Ethiopian Energy^Power Business Portal

(International Energy Agency/Newsroom, 25 May 2018)

180525 AbouZeid BigIdeas
Dr Abou Zeid and Dr Birol signing the MoU between the African Union and the IEA in Paris, with H. E. Mr Ali Suleyman Mohammed, Ethiopian Ambassador to France (background, left), and H.E. Noé van Hulst, Ambassador of The Netherlands at the OECD and Chairman of the IEA Governing Board (Photograph: Michael Dean/IEA).
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Building out mini grid systems could help to electrify rural populations in the developing world, but these projects can be a hard sell to investors. According to the United Nations Industrial Development Organization, progress on this type of energy generation has been obstructed by insufficient in-country technical capacity to install, operate and maintain the systems, weak regulatory frameworks to attract project developers, and inadequate access to financing to bring these projects to scale. Mini grids are small-scale energy generation units that supply electricity to a localized distribution grid. These projects can be independent or connected to the central grid, if it is available. Mini grids can be an important alternative to the grid or enhance central grid extensions, said UNIDO.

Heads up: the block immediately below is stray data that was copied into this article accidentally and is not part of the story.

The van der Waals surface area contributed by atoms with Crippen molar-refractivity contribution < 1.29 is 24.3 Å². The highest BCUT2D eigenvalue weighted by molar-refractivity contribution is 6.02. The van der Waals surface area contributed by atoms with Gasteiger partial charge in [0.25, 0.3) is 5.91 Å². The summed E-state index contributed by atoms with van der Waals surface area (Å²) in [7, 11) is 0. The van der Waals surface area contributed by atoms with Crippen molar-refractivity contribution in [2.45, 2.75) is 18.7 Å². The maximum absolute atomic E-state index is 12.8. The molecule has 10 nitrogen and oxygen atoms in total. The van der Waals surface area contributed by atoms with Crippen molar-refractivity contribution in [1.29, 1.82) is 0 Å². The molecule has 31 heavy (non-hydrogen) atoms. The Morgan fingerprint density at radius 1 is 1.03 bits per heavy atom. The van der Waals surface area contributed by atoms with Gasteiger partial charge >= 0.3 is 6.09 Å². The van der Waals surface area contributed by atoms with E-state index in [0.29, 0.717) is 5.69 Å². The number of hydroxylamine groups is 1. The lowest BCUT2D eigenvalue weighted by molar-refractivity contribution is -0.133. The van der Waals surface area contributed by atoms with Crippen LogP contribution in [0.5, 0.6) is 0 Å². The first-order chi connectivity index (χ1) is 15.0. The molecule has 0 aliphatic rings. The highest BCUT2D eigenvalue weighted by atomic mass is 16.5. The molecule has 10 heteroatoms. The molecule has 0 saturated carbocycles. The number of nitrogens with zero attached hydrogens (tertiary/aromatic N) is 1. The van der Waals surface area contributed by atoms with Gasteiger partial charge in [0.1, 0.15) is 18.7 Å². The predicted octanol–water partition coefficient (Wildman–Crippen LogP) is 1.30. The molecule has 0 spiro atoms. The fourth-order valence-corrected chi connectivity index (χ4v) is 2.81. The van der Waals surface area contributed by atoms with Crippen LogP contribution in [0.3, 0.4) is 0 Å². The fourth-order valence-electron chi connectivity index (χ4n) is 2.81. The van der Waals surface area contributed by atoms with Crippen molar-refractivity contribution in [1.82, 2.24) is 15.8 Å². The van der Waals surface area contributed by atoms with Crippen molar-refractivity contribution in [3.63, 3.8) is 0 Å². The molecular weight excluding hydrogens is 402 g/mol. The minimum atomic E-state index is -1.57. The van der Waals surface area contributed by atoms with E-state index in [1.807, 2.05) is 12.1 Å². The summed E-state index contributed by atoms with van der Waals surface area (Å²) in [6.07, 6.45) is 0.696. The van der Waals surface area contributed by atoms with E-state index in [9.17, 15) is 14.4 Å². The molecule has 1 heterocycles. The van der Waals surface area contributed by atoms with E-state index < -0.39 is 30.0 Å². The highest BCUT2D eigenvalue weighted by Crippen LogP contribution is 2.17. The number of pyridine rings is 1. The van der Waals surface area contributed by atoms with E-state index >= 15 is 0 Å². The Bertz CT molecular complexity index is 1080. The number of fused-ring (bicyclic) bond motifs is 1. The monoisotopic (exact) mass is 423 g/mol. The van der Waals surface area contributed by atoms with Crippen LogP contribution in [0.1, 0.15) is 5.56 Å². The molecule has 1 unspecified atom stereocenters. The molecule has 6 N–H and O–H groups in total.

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Africa relies on traditional biomass and waste fuels for almost half of its primary energy supply. An estimated 600 million people still lack access to electricity, and household air pollution resulting from the combustion of wood, dung, and charcoal leads to the death of an estimated 600,000 Africans each year. The continent therefore urgently needs a massive rollout of modern energy services to improve the quality of life and the productivity of its underserved and rapidly growing population. Such a development would also power industrialization and urbanization.

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Forum discusses accelerated reforms, greater private sector involvement, and creation of new pipeline of investment-ready projects. Public, private and civil society stakeholders, including government agencies, development partners and investors in the energy sector began a two-day workshop today to discuss the technical, commercial, regulatory and financial issues in Africa’s fast-growing Energy market. The inaugural edition of the Africa Energy Market Place (AEMP) brought together more than 300 participants and featured case studies from five countries - Côte d'Ivoire, Egypt, Ethiopia, Nigeria, and Zambia. Representatives from each country delivered presentations on the accomplishments, investment opportunities, challenges, and the long-term outlook for their respective energy industries.

In his welcome address, African Development Bank President Akinwumi Adesina, underscored the dire situation of Africa’s energy environment. “Africa has a lot of energy potential but potential doesn’t create anything … We cannot continue to accept Africa being referred to as the ‘dark continent’. We need to act speedily to accelerate our plans to light up and power Africa,” Adesina said.

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